Valentine’s Day celebrated in various ways in K-State LGBT community

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Valentine’s Day is the one day a year when people have a legitimate reason to go out into public and show affection. Valentine’s Day can also bring awareness to those who don’t have a significant other.

In a world of different types of relationships, Valentine’s Day has many meanings. For the lesbian, gay, bisexual and transgender community at K-State, students take different perspectives on this particular holiday.

“To be honest, right now I have no plans [for Valentine’s Day],” said Zach Bomberger, freshman in open option. “This time of year isn’t usually the best time for me because, even though I wish I had someone to celebrate Valentine’s Day with, I usually don’t.”

Bomberger said he sometimes takes friends out to lunch or dinner on that day to show them that he cares about them, but he hasn’t made plans this year. He is not the only one.

Simone Dorsey, president of LGBT & Allies and senior in family studies and human services, said she didn’t know what she was going to do for Valentine’s Day.

“I actually don’t know yet,” Dorsey said. “[My partner] was trying to figure that out with me the other night, but because I hate the pseudo-Hallmark holiday so much, I was no help to him.”

Even though Dorsey doesn’t like the concept of the holiday, she said she will still most likely spend the evening having dinner with someone she cares about.

Even though Dorsey and Bomberger aren’t necessarily doing anything over-the-top special for Feb. 14, others in the community are. Britt Burr, graduate research assistant for the LGBT Resource Center and graduate student in drama therapy, said she will be spending a quiet night in with her girlfriend Brooke Hain, administrative assistant in the College of Engineering.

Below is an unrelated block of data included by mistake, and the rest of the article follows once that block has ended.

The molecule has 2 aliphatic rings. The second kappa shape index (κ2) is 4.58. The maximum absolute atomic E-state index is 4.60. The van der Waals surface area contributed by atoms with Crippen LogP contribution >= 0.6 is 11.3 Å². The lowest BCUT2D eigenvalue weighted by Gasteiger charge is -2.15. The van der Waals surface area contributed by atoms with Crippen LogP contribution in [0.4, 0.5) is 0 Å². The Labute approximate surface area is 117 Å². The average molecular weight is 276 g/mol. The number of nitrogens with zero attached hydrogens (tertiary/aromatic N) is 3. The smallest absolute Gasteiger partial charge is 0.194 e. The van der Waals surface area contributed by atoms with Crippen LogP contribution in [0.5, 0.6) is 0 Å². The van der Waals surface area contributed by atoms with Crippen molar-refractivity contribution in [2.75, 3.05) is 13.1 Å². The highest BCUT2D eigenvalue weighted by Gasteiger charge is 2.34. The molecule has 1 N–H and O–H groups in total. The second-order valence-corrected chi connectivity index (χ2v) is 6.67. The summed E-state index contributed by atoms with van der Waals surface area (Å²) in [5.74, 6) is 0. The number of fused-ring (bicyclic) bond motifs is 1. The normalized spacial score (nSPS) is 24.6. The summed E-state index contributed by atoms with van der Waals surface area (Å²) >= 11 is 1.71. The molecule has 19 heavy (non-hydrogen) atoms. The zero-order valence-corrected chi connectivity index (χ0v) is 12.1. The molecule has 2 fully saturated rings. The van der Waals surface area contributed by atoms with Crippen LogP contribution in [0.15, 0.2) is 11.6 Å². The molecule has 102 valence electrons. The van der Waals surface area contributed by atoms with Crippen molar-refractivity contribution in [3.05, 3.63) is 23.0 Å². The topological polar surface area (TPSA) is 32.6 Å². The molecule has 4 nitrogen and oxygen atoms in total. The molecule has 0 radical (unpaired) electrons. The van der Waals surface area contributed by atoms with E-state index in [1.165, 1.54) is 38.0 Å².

“We don’t like going out because restaurants are typically crowded with people,” Burr said. “And the day doesn’t seem as special if you’re waiting in a noisy restaurant through half of it. Instead, we are celebrating our Valentine’s Day that weekend, and we’ll do dinner and a movie. I have a couple other surprises planned, but I don’t want her finding out ahead of time by reading the paper.”

Some LGBT community members without a significant other spend Valentine’s Day with good friends. Michael Turner, sophomore in anthropology, said he and his friend Emily Navis, senior in fine arts, planned an evening out with one another.

“We plan on going out to eat or stay at home and make a nice meal,” Turner said. “Then we would go out and see some kind of action or horror movie at the theater and then go back to her house and watch sappy love movies and eat ice cream. We are planning something that just kind of mocks the whole idea of the holiday.”

Valentine’s Day can be a special day for those who choose to participate and celebrate it. To others, it’s just another day.

Zan Bertolino, freshman in music education, said he will wake up and go to class, then go home. For Bertolino, Feb. 14 is just another day of being a full-time student.

“You shouldn’t need a day in the year when you treat your significant other to a very nice, fancy date,” Turner said.

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